Joybynature.com Team


Alzheimer's Disease is a form of dementia that affects memory, thinking and behavior in an adverse manner. Alzheimer's disease is an irreversible and progressive mental disorder that causes memory loss, destroys thinking ability and eventually interferes so much in life that a person is not able to carry out the simplest of the tasks. The actual cause of this mental disorder is not known. According to some researchers, Alzheimer's occurs due to the lack of certain chemicals in the brain. These chemicals transmit signals from the brain and when the chemical is absent the signals are not transmitted effectively hampering the brain function. As the diseases progresses, proteins build up in the brain that causes tangles and plaques in the brain. This causes the nerves to lose connections among themselves and eventually the nerve cells dies and the brain tissue gets damaged. Over time, other parts of the brain also get damaged and the brain stops functioning altogether.

The symptoms of Alzheimer's disease vary from person to person. No two Alzheimer's patients have the same symptoms though the earliest symptoms are usually connected with memory loss. Some people may have problem with language and may struggle to follow a conversation. Some patients of Alzheimer's have problems visual- spatial skills. There are others who have problems concentrating, organizing and planning. Changes in mood are also early symptoms of Alzheimer's disease.

Depending on the symptoms, Alzheimer's disease can be classified into:

Mild Alzheimer's Disease: This is characterized by memory loss and cognitive difficulties. A patient may experience problems like getting lost, wandering, repeating questions, taking longer to complete routine tasks and personality and behavioral changes.

Moderate Alzheimer's Disease: In this, the brain area that controls language, reasoning, sensory perception and conscious thoughts gets affected and damaged. Patients suffering from this disease have problems learning new things. Patients may even suffer from paranoia, delusions, and hallucinations and may even behave impulsively.

Severe Alzheimer's Disease: In this, the patients suffer from complete brain damage. Patients with severe Alzheimer's disease cannot communicate and their body also shuts down. This type of Alzheimer's ultimately leads to death.

Preventing Alzheimer's Disease

There is no known cure for Alzheimer's disease till now. However, the disease can be prevented and for those suffering from it, steps can be taken to help them live better with the condition. Alzheimer's is a complex disease with multiple risk factors and it can best be prevented by changing the lifestyle and ensuring that a healthy lifestyle is maintained or by using some drugs. Below are a few things that can be carried out to prevent Alzheimer's disease.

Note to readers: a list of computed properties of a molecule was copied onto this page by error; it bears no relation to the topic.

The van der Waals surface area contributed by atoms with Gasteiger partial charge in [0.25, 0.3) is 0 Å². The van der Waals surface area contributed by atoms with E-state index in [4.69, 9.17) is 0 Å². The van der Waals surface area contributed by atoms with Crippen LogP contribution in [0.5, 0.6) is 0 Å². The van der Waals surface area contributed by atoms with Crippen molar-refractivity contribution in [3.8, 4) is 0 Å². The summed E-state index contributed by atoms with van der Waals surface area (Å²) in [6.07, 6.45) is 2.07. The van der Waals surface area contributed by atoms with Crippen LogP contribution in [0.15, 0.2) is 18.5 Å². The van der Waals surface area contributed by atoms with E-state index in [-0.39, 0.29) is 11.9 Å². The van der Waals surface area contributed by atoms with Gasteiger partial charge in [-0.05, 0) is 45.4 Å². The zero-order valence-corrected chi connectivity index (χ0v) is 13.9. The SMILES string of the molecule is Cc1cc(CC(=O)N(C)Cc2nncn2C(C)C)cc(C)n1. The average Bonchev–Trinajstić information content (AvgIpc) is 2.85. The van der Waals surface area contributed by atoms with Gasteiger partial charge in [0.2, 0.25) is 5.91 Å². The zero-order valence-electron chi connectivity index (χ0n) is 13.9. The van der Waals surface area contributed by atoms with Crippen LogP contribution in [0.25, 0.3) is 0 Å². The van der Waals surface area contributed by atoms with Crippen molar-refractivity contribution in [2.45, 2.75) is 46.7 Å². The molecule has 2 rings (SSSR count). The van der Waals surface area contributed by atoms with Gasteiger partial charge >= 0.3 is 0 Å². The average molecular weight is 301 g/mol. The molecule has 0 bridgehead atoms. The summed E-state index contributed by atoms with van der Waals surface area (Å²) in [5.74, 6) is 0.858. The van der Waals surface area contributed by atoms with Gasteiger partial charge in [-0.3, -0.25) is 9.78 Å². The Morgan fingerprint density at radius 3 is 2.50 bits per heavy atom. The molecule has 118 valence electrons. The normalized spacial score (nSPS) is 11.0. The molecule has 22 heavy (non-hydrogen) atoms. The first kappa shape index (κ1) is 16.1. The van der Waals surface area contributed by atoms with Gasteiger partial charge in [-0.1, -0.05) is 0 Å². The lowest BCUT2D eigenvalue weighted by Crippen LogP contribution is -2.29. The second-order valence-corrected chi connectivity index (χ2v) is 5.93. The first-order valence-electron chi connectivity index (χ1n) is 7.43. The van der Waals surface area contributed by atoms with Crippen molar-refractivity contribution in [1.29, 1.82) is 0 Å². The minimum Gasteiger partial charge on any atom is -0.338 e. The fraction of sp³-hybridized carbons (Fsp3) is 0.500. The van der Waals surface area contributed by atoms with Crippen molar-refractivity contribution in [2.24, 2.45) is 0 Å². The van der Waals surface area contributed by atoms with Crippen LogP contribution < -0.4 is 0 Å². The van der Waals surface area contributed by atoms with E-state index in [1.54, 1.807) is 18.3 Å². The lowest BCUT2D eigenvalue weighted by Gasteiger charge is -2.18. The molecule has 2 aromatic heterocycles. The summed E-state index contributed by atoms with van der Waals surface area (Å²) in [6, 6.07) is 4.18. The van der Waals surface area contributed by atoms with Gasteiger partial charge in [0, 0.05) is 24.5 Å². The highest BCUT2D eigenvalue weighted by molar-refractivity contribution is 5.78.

1. Regular exercise: Research has proved that regular physical exercise can help prevent Alzheimer's disease. Aerobic exercises can reduce the risk of dementia by 50 percent. A regular exercise regime helps to maintain brain health. Exercise also reduces and slows down deterioration of cognitive health in patients who have already developed this problem.
  2. Healthy diet: Taking a balanced and healthy diet is perhaps one of the best ways to prevent Alzheimer's. Alzheimer's can be prevented by avoiding foods that contain fats and trans- fats. Fats increase inflammation and also produce free radicals which adversely affect the brain health. To prevent Alzheimer's, one must take a diet rich in omega-3 fatty acids, fruits, vegetables and foods that protect glial cells.
  3. Quality sleep: Research has associated lack of sleep to increased levels of a brain clogging protein that interferes in sleep essential for memory formation. To prevent Alzheimer's, it is essential to get 8 hours of sleep. Deprivation of night sleep affects thinking and mood and thus may lead to the development of Alzheimer's.
  4. Mental stimulation: Mental stimulation is important for preventing Alzheimer's. People who practice memorization, learn something new, play with puzzles, riddles and strategy games and keep their brain challenged are less likely to develop Alzheimer's.
  5. Stress management: Stress and especially chronic stress is not good for the brain. Stress leads to shrinkage of hippocampus and hampers the growth of nerve cells thus in increasing the risk of Alzheimer's. Stress management with relaxation activities can help prevent this disease.

Social engagement: Research shows that people who are socially well connected are at a lower risk of developing Alzheimer's. It is essential to stay socially engaged so that the brain can function better and stays active at all times.


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